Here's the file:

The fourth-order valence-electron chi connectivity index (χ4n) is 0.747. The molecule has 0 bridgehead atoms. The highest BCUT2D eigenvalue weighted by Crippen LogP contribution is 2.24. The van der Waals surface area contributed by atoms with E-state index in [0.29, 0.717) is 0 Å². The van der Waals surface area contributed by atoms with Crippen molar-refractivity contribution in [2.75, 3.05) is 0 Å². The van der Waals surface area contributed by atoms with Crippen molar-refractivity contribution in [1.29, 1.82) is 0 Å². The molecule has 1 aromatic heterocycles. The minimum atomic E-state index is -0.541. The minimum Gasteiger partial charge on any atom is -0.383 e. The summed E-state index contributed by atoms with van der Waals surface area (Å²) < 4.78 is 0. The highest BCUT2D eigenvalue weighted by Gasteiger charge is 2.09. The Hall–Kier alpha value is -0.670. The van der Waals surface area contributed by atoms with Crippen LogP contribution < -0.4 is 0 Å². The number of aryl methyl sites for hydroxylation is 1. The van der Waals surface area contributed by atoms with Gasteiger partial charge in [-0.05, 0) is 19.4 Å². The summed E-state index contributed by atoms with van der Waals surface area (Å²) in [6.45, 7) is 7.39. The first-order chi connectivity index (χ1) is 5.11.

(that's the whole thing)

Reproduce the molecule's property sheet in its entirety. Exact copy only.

The fourth-order valence-electron chi connectivity index (χ4n) is 0.747. The molecule has 0 bridgehead atoms. The highest BCUT2D eigenvalue weighted by Crippen LogP contribution is 2.24. The van der Waals surface area contributed by atoms with E-state index in [0.29, 0.717) is 0 Å². The van der Waals surface area contributed by atoms with Crippen molar-refractivity contribution in [2.75, 3.05) is 0 Å². The van der Waals surface area contributed by atoms with Crippen molar-refractivity contribution in [1.29, 1.82) is 0 Å². The molecule has 1 aromatic heterocycles. The minimum atomic E-state index is -0.541. The minimum Gasteiger partial charge on any atom is -0.383 e. The summed E-state index contributed by atoms with van der Waals surface area (Å²) < 4.78 is 0. The highest BCUT2D eigenvalue weighted by Gasteiger charge is 2.09. The Hall–Kier alpha value is -0.670. The van der Waals surface area contributed by atoms with Crippen LogP contribution < -0.4 is 0 Å². The number of aryl methyl sites for hydroxylation is 1. The van der Waals surface area contributed by atoms with Gasteiger partial charge in [-0.05, 0) is 19.4 Å². The summed E-state index contributed by atoms with van der Waals surface area (Å²) in [6.45, 7) is 7.39. The first-order chi connectivity index (χ1) is 5.11.